Sometimes conversations about race can be, well, uncomfortable. But in order to bring light to this important topic, sometimes those conversations have to happen. That’s why former NFL linebacker Emmanuel Acho began his YouTube channel “Uncomfortable Conversations With a Black Man.”

“I want to remove the barriers for why we’ve never had these conversations,” he notes in his channel description. “I want to provide a free space for curious white people to answer the questions they’ve always had but have been too nervous to ask.”

The channel has gained much popularity since he began just in June. It got so popular, in fact, that Chip and Joanna Gaines, along with their five children, joined Acho in one of his episodes to discuss racism and to ask questions. 

In his most recent episode, Acho sits down with parents Aaron and Jamie Ivey and their four kids—their black, white and mixed kids, that is. In the episode, Acho asks those questions that likely a lot of people probably have wanting to ask the family, but never have.

One of the first questions asked to the family is why they—two white people—chose to adopt black children when perhaps they could’ve adopted European, Asian, or, of course, white children.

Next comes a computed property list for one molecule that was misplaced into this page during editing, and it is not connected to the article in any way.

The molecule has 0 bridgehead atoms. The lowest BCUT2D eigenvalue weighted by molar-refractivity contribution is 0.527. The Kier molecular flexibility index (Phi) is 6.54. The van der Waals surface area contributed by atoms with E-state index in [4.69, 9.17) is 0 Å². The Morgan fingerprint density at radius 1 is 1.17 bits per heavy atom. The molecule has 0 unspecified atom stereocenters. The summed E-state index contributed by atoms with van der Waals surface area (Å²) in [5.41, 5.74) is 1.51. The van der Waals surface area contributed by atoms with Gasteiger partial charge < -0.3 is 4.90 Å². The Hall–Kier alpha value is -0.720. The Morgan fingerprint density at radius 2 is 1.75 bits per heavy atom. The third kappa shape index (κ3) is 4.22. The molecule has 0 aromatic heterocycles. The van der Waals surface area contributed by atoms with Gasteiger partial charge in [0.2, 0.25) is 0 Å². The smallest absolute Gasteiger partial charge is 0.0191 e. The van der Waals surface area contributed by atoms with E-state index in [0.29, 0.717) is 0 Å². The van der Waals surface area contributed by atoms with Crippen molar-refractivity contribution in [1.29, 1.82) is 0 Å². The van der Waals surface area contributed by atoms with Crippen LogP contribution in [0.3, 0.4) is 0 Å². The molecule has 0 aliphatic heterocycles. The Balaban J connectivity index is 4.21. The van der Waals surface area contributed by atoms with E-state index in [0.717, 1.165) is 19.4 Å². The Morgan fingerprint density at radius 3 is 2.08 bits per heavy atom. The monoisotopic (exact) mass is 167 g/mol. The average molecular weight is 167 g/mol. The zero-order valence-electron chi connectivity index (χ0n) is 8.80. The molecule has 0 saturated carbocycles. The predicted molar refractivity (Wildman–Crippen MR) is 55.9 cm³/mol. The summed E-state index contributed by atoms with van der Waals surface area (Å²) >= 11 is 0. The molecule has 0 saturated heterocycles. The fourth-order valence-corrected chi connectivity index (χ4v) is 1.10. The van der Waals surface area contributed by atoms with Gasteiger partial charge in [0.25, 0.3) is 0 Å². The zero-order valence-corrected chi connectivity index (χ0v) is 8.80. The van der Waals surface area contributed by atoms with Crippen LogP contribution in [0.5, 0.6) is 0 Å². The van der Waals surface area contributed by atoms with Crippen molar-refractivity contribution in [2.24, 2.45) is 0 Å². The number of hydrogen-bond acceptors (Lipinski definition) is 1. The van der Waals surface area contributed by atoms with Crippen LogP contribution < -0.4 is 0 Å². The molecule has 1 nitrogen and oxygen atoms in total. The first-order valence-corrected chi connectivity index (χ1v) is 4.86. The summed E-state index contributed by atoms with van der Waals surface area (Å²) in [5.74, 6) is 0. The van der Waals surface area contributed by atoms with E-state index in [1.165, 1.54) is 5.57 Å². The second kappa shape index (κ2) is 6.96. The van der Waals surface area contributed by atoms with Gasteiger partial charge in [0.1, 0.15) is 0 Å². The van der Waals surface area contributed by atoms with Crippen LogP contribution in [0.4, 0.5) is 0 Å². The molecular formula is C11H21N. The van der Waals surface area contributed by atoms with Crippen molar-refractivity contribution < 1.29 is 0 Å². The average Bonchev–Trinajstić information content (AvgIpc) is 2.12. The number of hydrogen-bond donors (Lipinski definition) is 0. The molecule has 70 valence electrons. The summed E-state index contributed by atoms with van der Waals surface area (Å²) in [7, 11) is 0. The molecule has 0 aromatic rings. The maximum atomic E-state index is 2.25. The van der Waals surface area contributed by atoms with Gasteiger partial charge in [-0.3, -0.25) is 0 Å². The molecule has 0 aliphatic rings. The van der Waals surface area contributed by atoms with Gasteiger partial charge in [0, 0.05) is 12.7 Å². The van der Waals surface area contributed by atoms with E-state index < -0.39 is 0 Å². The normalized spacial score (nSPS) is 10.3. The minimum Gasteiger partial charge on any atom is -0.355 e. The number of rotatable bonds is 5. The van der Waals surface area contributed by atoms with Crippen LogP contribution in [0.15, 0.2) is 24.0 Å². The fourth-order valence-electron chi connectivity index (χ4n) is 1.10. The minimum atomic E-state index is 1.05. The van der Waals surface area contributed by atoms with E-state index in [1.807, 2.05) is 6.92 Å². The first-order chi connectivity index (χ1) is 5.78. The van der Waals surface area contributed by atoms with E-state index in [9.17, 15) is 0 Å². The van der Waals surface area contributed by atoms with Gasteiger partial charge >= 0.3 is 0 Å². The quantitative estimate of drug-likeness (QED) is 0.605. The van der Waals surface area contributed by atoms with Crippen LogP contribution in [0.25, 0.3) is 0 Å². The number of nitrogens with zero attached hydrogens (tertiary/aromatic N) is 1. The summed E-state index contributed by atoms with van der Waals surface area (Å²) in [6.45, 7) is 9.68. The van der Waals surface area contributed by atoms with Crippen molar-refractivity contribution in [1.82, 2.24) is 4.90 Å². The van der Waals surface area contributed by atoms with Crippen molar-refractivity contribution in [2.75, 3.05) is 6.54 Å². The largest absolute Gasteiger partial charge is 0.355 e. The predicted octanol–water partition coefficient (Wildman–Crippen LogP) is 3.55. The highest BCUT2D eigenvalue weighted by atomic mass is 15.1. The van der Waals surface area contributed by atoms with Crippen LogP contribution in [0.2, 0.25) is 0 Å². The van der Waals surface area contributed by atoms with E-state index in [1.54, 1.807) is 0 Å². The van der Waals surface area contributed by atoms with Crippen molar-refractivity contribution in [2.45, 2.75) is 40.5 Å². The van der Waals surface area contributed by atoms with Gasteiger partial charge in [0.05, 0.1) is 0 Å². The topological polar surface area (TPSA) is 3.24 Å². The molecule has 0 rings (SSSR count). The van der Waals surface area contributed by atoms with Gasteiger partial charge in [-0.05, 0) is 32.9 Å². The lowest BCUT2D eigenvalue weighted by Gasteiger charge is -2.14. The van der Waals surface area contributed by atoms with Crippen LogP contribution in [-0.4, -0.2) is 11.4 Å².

That’s probably one of the most commonly thought questions when people see the Ivey family, but the answer may surprise you. The family didn’t in fact go into their adoption process saying they must adopt black children. “We were just open,” Aaron explains. “We were open handed.”

Jamie then goes on to explain that when they walked into the adoption agency, they were told that one of the greatest needs was for someone to adopt black and biracial boys. So instead of looking into the less needed, they just thought it made sense to go for that.

“We did not have any idea what it meant to be a black person, because neither of us is black,” Jamie explains, adding that they were “colorblind” and would, of course, love any child they adopted.

Acho also asks the children some pretty “uncomfortable” questions—anything from whether it’s awkward for them to introduce their white parents to their friends (apparently it’s hilarious!), or more deep questions like what it feels like to see black men in the news have their lives taken by white people.

That brings him to asking Aaron and Jamie if they fear for their black children’s lives and if the kids would rather have black parents raising them.

The answers may surprise you—or perhaps they won’t! Either way, these are important questions and an enlightening conversation that you can view at your leisure. Check it out below.

What do you think of this intriguing episode of “Uncomfortable Conversations With a Black Man”? Will you be viewing his other episodes as well?